Cybersecurity Developments in the U.S. and the EU
Everyone is talking about cybersecurity. Articles appear almost daily regarding significant cybersecurity events. And over the past two years, the drumbeat for action on the issue of cybersecurity and the protection of the nation’s critical infrastructure has grown louder and louder. In the context of the current debate on cybersecurity, virtually everyone agrees that cyberthreats are real, as evidenced by highly publicized cyberevents, such as the recent denial of service attacks on banks. Virtually everyone also agrees that protecting critical infrastructure is an important goal. Nonetheless, little consensus has been reached, particularly in the U.S. Congress, on the “appropriate” approach to protecting the nation’s critical infrastructure from cyberthreats.
Within the context of ongoing Cybersecurity Developments, virtually everyone agrees that cyber-threats can happen at any time. Virtually everyone also agrees that protecting critical infrastructure is an important goal. But little consensus has been reached, particularly in the U.S. Congress, on the appropriate approach to protecting the nation’s critical infrastructure from cyber-threats.
The U.S. Executive Branch and the EU Commission weighed in on the issue in February 2013. President Obama released his long-awaited and highly anticipated cybersecurity executive order, which directed the U.S. government to take various steps to protect the nation’s critical infrastructure from cyber-threats.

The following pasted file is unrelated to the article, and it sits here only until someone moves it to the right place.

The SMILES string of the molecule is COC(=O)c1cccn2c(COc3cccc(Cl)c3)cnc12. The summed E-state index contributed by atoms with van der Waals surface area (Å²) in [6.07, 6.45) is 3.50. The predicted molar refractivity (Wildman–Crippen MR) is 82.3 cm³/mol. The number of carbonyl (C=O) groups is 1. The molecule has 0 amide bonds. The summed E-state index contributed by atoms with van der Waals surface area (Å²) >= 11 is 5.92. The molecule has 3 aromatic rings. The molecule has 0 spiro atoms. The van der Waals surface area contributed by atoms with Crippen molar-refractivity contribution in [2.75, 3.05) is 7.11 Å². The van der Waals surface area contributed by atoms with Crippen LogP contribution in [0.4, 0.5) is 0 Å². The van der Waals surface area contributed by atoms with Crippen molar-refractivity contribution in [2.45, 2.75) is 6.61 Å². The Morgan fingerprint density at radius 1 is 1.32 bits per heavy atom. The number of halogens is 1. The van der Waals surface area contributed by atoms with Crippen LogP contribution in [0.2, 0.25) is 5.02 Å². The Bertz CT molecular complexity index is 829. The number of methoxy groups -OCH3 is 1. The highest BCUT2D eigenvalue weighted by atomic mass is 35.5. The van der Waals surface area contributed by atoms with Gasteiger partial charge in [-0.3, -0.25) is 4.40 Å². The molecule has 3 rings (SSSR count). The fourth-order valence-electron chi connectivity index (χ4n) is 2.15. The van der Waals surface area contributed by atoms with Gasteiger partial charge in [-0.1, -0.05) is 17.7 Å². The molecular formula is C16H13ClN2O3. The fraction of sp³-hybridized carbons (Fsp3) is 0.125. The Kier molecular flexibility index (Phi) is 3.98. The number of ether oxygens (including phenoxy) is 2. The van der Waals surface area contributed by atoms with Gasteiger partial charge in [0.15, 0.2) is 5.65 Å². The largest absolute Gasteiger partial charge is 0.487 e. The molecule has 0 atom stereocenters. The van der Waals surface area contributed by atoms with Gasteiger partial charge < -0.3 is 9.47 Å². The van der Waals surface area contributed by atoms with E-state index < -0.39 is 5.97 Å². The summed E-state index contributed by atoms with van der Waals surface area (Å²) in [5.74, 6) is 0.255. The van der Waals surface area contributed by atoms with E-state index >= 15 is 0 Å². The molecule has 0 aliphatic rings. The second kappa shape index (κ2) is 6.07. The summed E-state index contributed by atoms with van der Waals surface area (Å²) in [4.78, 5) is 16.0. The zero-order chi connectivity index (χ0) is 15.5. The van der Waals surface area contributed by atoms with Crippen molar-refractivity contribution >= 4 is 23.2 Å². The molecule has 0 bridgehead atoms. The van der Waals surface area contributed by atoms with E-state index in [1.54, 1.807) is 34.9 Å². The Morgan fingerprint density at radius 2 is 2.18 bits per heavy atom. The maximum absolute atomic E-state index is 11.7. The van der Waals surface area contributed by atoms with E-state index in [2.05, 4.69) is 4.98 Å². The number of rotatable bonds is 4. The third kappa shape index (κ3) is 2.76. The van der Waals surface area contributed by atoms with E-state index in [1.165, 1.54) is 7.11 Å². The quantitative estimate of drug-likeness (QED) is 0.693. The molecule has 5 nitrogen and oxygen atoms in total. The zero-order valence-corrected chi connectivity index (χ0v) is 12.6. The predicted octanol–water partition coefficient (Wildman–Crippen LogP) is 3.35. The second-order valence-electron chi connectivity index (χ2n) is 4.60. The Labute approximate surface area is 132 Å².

Similarly, the European Commission published a proposed directive on network and information security for “market operators.” The EU directive, once finalized and transposed into member-state legislation, would apply to all “market operators” providing a service in the EU/EEA, including operators of critical infrastructure in the energy, transport, banking, finance, and health sectors, as well as “information society” service providers, such as e-commerce platforms, payment gateways, social networks, search engines, and cloud providers.
While neither the executive order nor the EU directive has been immediately or directly applicable to companies, both point to the fact that legislation is likely coming around the world, and companies should begin to prepare now to comply with the key components of possible cybersecurity legislation.
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